Roald Dahl’s books remain so incredibly popular across generations, because they have a deliciously dark streak. And they don’t get much darker than his classic George’s Marvellous Medicine.

The story sees George’s mean-spirited, overly demanding granny coming to stay and driving everyone crazy. He decides to get his own back by concocting his own witch’s brew made out of things found around the family farm. The results, suffice to say, are hair-raising.

Director Julia Thomas’s production, by Leicester’s Curve and Rose Theatre, Kingston, stretches out that concise tale into a lively two-part show aimed at young children but which was entertaining to all.

The five-person cast are sparky and engaging. Lisa Howard is brilliant as the annoying northern grandma and an energetic Preston Nyman is fabulous as George – his home chemistry sessions in which he concocts, then fails to recreate, the medicine are as marvellous as the title suggests.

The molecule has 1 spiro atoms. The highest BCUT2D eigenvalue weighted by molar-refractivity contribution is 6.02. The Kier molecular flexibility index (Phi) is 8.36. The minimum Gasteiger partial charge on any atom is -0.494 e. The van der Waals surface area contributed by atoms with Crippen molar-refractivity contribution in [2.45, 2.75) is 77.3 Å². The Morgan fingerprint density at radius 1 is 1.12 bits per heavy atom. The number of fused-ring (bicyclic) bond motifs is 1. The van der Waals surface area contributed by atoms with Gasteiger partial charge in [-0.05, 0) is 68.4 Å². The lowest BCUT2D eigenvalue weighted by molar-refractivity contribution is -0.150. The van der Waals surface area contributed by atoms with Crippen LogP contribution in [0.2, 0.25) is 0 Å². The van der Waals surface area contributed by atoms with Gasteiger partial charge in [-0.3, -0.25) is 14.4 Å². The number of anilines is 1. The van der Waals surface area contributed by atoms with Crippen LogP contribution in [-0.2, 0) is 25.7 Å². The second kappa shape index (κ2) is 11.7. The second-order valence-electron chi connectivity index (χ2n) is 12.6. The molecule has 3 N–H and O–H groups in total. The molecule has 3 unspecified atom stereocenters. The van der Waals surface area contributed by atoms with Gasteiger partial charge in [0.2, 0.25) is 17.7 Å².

What elevates the production to a different level though are the effects – the glowing concoctions, fizzing and smoking, a model chicken whizzing across the stage, and the spectacle of grandma stretching skywards.

Attempts at audience participation delighted the younger audience members who hollered their heads off, lending it a sweet panto touch – and it even ended on a song – with the take-home message: “don’t try this at home!”

It is a high quality show, with excellent production values, credit for which must go to designer Morgan Large – for the chaotically elaborate stage set laden down with dastardly jars of ingredients and a brilliant outside loo – and lighting designer Jack Weir for those glowing buckets of nastiness.

It’s all fun and really aimed at primary school age kids.

And if your children offer you a spoonful of anything after watching this, I’d very politely decline.